The Three Musketeers
directed by Richard Lester
(20th Century Fox, 1973)

Anyone who thinks Disney's 1993 remake of The Three Musketeers was a spoof may be surprised to learn that the definitive 1973 version, directed by Richard Lester, is every bit as funny. A strong tale, lush costumes and settings, expert fight choreography by the eminent William Hobbs, and an incredible cast of stars make this a keeper even decades after its release.

Michael York is the central figure in this dramatic comedy. He is D'Artagnan, a blundering young swordsman hoping through dueling to earn a place among the royal musketeers of 17th-century France's King Louis XIII (Jean-Pierre Cassel). But his road is never easy, even after befriending the heroic Three: Athos (Oliver Reed), Aramis (Richard Chamberlain) and Porthos (Frank Finlay), all of whom bring a rough-hewn bravado to the roles. These aren't spotless, flawless heroes by any stretch; they bumble, they grumble, they bicker and steal. And, of course, they always win.

D'Artagnan is drawn into intrigue, first by falling in love with the wife of his landlord, the old and oafish Bonancieux (Spike Milligan). Madame Bonancieux (a gorgeous, if clumsy Raquel Welch) is a dressmaker to Queen Anne (Geraldine Chaplin), and she is also the queen's confidante in the matter of her secret love for England's gallant Duke of Buckingham (Simon Ward). When the queen's honor may be comprised through the machinations of the sinister Cardinal Richelieu (Charlton Heston), D'Artagnan attempts to save the day despite the best efforts of the cardinal's minions, the one-eyed swordsman Rochefort (Christopher Lee) and the beautiful temptress Milady de Winter (Faye Dunaway). The young hero is of course aided by his three allies and lucky, plucky servant Planchet (Roy Kinnear).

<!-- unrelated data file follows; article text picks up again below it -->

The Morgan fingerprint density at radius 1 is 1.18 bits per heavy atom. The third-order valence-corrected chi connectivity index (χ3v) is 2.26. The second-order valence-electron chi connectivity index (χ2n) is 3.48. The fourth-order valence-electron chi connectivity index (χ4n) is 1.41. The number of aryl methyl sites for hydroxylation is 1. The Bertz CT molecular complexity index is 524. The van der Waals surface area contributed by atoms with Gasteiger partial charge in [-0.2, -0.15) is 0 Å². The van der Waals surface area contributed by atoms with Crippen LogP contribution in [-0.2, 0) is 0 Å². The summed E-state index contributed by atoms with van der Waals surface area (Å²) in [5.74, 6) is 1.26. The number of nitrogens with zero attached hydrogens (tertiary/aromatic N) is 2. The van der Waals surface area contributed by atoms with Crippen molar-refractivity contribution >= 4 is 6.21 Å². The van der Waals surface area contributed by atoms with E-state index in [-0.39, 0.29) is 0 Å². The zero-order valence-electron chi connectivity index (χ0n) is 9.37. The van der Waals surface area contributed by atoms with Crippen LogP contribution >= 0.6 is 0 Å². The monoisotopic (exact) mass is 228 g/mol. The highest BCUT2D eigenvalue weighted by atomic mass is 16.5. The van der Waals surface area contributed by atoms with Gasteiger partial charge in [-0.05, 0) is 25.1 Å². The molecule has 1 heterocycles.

It's a sterling cast, and they approach the material with a brilliant mix of sobriety and silliness. Dramatic duels blend with chaotic slapstick and pratfalls and, oddly, it all manages to fit together without awkwardness. The story could be tighter, but overall this is a winner which is undimmed by time.

[ by Tom Knapp ]

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